The U.S. Justice Department filed a lawsuit on Wednesday aimed at stopping Deere from buying Monsanto's Precision Planting farm equipment business.
Deere said in a statement that it would fight the lawsuit, saying that the Justice Department's antitrust concerns were "misguided."
Monsanto had said in November that it would sell its Precision Planting farm equipment business to Deere for an undisclosed sum. The Justice Department complaint asking the deal to be stopped puts the transaction price at about $190 million.
Deere shares were down 1 percent at $84.82, while Monsanto's shares fell 1.4 percent to $105.88 in afternoon trading.
The Justice Department said the proposed deal would combine the two biggest makers of high-speed precision planting, which allows farmers to plant row crops like corn up to twice as fast as with conventional machinery.
In February, Deere completed its acquisition of Monosem, which also makes precision planters.
"High-speed precision planting technology holds out the promise of improved yields for American farmers by enabling them to plant crops more accurately at higher speeds," said Renata Hesse, the acting head of the Justice Department's Antitrust Division in a press release.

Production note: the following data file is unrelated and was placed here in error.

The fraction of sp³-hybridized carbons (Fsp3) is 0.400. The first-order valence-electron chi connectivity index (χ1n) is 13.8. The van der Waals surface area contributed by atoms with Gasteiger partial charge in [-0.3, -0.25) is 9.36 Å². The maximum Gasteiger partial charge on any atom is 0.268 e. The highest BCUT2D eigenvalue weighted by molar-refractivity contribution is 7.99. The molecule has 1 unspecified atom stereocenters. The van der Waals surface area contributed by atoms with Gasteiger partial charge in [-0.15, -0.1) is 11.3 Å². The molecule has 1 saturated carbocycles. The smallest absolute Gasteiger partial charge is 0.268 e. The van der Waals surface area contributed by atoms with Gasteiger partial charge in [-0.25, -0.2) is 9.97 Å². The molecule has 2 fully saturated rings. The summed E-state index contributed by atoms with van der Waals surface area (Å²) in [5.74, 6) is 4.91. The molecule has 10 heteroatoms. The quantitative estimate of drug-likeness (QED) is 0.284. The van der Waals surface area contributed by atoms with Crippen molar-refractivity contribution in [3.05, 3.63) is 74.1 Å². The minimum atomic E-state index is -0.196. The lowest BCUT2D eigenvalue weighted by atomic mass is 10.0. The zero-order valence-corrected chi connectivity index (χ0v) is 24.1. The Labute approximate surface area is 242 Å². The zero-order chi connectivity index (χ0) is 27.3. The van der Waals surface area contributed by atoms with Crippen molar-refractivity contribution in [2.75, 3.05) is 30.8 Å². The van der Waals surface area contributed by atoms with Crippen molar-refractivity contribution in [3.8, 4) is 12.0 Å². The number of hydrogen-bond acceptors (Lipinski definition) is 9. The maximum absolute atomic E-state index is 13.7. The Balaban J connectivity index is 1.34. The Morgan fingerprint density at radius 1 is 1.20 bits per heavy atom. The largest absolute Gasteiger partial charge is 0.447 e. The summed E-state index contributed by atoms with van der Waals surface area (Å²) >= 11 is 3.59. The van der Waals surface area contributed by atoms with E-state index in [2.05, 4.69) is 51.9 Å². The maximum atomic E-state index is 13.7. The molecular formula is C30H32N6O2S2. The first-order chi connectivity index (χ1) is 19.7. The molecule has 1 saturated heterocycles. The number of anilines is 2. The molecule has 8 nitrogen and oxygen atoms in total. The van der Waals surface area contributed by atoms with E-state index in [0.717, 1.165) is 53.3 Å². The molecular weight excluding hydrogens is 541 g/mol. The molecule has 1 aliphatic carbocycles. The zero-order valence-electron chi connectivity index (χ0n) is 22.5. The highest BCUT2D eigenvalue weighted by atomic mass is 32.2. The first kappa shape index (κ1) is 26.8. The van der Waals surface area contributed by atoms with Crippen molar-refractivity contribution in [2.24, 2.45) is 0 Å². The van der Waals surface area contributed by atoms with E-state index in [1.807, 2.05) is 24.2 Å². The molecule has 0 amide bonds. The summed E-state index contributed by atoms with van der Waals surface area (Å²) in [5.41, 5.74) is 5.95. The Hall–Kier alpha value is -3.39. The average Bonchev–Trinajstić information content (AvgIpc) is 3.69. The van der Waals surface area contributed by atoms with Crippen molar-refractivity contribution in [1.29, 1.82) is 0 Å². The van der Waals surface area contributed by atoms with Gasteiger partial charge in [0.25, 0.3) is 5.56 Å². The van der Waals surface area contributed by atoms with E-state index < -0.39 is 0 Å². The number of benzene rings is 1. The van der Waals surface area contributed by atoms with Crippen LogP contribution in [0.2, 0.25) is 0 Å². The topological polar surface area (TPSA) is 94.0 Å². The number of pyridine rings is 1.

"Precision Planting has been a key innovator in high-speed precision planting and Deere's only significant competitor in developing and selling these technologies," Hesse said in a statement.
In particular, the Justice Department was concerned about Deere selling both the big machine planters themselves as well as a less expensive device sold by Precision Planting that converts conventional planters into precision planters.
"By offering farmers high-speed precision planting retrofit kits at a fraction of the cost of a new planter, Precision Planting posed a formidable challenge to Deere and its profitable sales of new planters," the Justice Department said in its complaint, asking a court to stop the proposed transaction.
With a glut of used farm equipment on the market, and many U.S. grain farmers cutting back their budgets amid stubbornly low commodity prices, both companies had been hoping the deal would tempt farmers to update equipment and buy into new farm-data services.
Farm net incomes have steadily fallen since hitting an all-time high of $123.8 billion in 2013, according to the U.S. Department of Agriculture. And there's little sign of improvement: Farm income is forecast to fall again this year to $71.5 billion, down nearly 12 percent from 2015, according to USDA data released this week.
This is adding pressure on companies across the sector to consolidate and seek cost savings.